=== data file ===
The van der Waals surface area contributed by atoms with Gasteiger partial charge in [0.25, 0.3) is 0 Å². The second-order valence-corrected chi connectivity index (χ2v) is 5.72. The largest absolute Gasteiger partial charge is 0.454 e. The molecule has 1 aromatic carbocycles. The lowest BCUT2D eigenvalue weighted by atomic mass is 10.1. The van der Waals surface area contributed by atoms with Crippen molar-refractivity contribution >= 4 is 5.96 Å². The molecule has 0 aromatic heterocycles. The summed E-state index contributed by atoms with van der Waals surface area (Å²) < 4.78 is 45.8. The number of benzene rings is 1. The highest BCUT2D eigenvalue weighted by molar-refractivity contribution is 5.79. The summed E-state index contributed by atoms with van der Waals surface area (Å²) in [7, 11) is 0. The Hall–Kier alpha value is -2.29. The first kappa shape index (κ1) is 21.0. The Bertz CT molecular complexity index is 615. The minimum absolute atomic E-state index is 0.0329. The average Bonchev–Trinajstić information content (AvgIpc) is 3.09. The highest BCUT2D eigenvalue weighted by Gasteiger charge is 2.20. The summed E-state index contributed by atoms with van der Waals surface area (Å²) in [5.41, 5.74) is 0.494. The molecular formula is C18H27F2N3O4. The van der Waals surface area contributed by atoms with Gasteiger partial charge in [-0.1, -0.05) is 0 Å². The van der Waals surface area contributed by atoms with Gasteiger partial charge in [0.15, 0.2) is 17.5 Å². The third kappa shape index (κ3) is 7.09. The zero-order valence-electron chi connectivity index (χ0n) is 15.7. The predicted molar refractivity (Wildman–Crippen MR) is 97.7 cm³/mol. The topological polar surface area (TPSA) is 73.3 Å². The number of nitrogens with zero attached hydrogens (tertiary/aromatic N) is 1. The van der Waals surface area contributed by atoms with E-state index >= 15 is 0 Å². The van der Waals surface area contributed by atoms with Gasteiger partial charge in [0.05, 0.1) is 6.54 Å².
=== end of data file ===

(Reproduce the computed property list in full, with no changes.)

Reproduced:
The van der Waals surface area contributed by atoms with Gasteiger partial charge in [0.25, 0.3) is 0 Å². The second-order valence-corrected chi connectivity index (χ2v) is 5.72. The largest absolute Gasteiger partial charge is 0.454 e. The molecule has 1 aromatic carbocycles. The lowest BCUT2D eigenvalue weighted by atomic mass is 10.1. The van der Waals surface area contributed by atoms with Crippen molar-refractivity contribution >= 4 is 5.96 Å². The molecule has 0 aromatic heterocycles. The summed E-state index contributed by atoms with van der Waals surface area (Å²) < 4.78 is 45.8. The number of benzene rings is 1. The highest BCUT2D eigenvalue weighted by molar-refractivity contribution is 5.79. The summed E-state index contributed by atoms with van der Waals surface area (Å²) in [7, 11) is 0. The Hall–Kier alpha value is -2.29. The first kappa shape index (κ1) is 21.0. The Bertz CT molecular complexity index is 615. The minimum absolute atomic E-state index is 0.0329. The average Bonchev–Trinajstić information content (AvgIpc) is 3.09. The highest BCUT2D eigenvalue weighted by Gasteiger charge is 2.20. The summed E-state index contributed by atoms with van der Waals surface area (Å²) in [5.41, 5.74) is 0.494. The molecular formula is C18H27F2N3O4. The van der Waals surface area contributed by atoms with Gasteiger partial charge in [-0.1, -0.05) is 0 Å². The van der Waals surface area contributed by atoms with Gasteiger partial charge in [0.15, 0.2) is 17.5 Å². The third kappa shape index (κ3) is 7.09. The zero-order valence-electron chi connectivity index (χ0n) is 15.7. The predicted molar refractivity (Wildman–Crippen MR) is 97.7 cm³/mol. The topological polar surface area (TPSA) is 73.3 Å². The number of nitrogens with zero attached hydrogens (tertiary/aromatic N) is 1. The van der Waals surface area contributed by atoms with E-state index >= 15 is 0 Å². The van der Waals surface area contributed by atoms with Gasteiger partial charge in [0.05, 0.1) is 6.54 Å².